Ryan: And. Whenever we ask people think back to like being a kid or being a teenager. What do you wanna do? There's a good chance that there's gonna be same 10 to 20 jobs that they say, or what kind of jobs are out there even is a better question.

And it's gonna be around the same amount of jobs. It's gonna be doctor, lawyer, teacher, cop, fireman, that

Hannah: and that's honestly, a lot of times people stop out there.

Ryan: Right, but I mean, there's social work.

Hannah: That's usually when they learn a little bit later. Yeah.

Ryan: You know, maybe

Hannah: Pilot sometimes.

Ryan: Yeah. Pilot, cowboy.

Hannah: Oh yeah. Cowboy

Ryan: those type of things

Hannah: rockstar

Ryan: Yeah rockstar YouTube star now

Hannah: YouTube star now, right? Yeah. That one got added.

Ryan: And, and what we're trying to do with vocational creativity is just trying to expand that horizon. Basically just kind of expand that viewpoint. If that makes sense, like expand on what's possible. So instead of it being like, if you're thinking about being in the airline industry and you wanna work around planes instead of thinking, oh, you only can be a pilot, maybe you'll. Would rather be a flight attendant. Maybe you would rather be a baggage thrower.

Maybe you'd rather work air traffic control. Maybe,

Hannah: maybe you wanna be a buyer for planes.

Ryan: Buyer, maybe like to be a mechanic. There's so many other careers involved with that. And if we just expand our horizon a little bit more, it really opens up. What else is out there in the world.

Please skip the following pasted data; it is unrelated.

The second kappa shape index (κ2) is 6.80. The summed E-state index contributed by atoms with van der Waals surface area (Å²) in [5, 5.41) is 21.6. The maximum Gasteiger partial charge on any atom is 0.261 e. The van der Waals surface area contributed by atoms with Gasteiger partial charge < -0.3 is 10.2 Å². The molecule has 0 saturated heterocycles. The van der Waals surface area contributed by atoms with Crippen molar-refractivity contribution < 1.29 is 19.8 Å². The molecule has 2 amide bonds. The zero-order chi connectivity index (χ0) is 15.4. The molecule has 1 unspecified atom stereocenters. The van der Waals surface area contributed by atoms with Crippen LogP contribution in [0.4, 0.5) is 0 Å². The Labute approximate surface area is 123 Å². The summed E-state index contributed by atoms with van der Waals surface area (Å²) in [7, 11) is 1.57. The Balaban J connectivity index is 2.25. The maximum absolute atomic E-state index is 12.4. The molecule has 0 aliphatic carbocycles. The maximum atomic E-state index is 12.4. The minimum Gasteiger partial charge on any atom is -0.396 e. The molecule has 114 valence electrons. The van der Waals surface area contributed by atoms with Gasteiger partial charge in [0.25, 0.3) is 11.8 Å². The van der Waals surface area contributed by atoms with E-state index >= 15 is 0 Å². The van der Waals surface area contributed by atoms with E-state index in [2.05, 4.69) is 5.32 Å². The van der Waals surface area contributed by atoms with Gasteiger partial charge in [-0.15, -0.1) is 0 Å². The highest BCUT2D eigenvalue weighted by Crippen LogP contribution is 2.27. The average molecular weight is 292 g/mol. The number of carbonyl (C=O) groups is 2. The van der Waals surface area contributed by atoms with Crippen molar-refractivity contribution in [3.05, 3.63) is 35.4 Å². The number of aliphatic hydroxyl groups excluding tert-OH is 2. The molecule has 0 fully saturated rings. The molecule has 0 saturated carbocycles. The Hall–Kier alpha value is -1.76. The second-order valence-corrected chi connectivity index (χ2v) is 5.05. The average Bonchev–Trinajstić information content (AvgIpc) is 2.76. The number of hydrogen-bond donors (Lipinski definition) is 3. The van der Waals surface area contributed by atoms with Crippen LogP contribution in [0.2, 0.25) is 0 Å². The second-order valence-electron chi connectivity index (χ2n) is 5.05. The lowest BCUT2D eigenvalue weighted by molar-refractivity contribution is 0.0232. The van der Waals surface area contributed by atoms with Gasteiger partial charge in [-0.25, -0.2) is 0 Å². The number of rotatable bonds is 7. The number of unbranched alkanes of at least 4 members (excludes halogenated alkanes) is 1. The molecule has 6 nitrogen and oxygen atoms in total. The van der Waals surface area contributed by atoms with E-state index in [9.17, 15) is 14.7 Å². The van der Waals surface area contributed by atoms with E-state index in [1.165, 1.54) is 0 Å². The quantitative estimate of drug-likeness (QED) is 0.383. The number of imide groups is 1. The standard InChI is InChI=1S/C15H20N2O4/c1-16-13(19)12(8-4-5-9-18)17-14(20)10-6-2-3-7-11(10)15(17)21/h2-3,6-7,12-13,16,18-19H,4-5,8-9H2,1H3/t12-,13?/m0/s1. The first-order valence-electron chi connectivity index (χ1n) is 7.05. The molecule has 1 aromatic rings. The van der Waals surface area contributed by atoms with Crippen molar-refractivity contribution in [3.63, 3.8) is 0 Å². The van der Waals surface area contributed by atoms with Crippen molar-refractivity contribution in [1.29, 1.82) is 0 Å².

Hannah: Yeah. And once you know what's out there, that's the first step. You can't do what you don't know exists.

Ryan: Exactly.

Hannah: And that's one of the biggest hurdles I think for people that are trying to figure out what they wanna do for work, whether it's first career choice or they're going back again now. And a lot of us are taught. There's only one way to do things and conveniently for colleges, a lot of the times it's a one way paywall. It's a one way street in and you have to pay them $200 before you pass go.

Ryan: It reminds me a lot of vocabulary and there's that saying, I don't know who said it. Or I'm gonna get this, I'm gonna mess this up. Somebody correct me. [email protected] if you know what I'm talking about, and if I find it, I'll put in the show notes for everybody, but there's that saying, like, your thoughts are limited to your words basically, and, or your thoughts are limited to your vocabulary.

Hannah: Yeah.

Ryan: And the amount of words that you,

Hannah: that, you know,

Ryan: know and it's kind of similar in that vein.

Hannah: Yeah. Like if you don't know the titles of these jobs, or you don't know that they even exist, how are you supposed to know.

Ryan: How are you supposed to aspire to them?

Hannah: Right.

Ryan: How are you supposed to

Hannah: even find them

Ryan: Exactly. How are you supposed to be like, yeah, that's what I wanted to do if you don't know that they exist.

So anyway, that was way more than two minutes. Go back and listen to the episode and all the future episodes about vocational creativity.

Hannah: Yeah. This is gonna be good. This is gonna be good. I think people are gonna like this series a lot.

Ryan: So for the first episode, we are gonna be talking about social work.

And so if you're thinking about social work, possibly checking out these careers first, and that's not, a diss on social work or the people that work in that field or anything like that, it's just a field that we see a lot. A lot of people ask this very question I'm thinking about going into social work, but what else can I do?

Like literally that's the question that we get asked.

Hannah: Yep.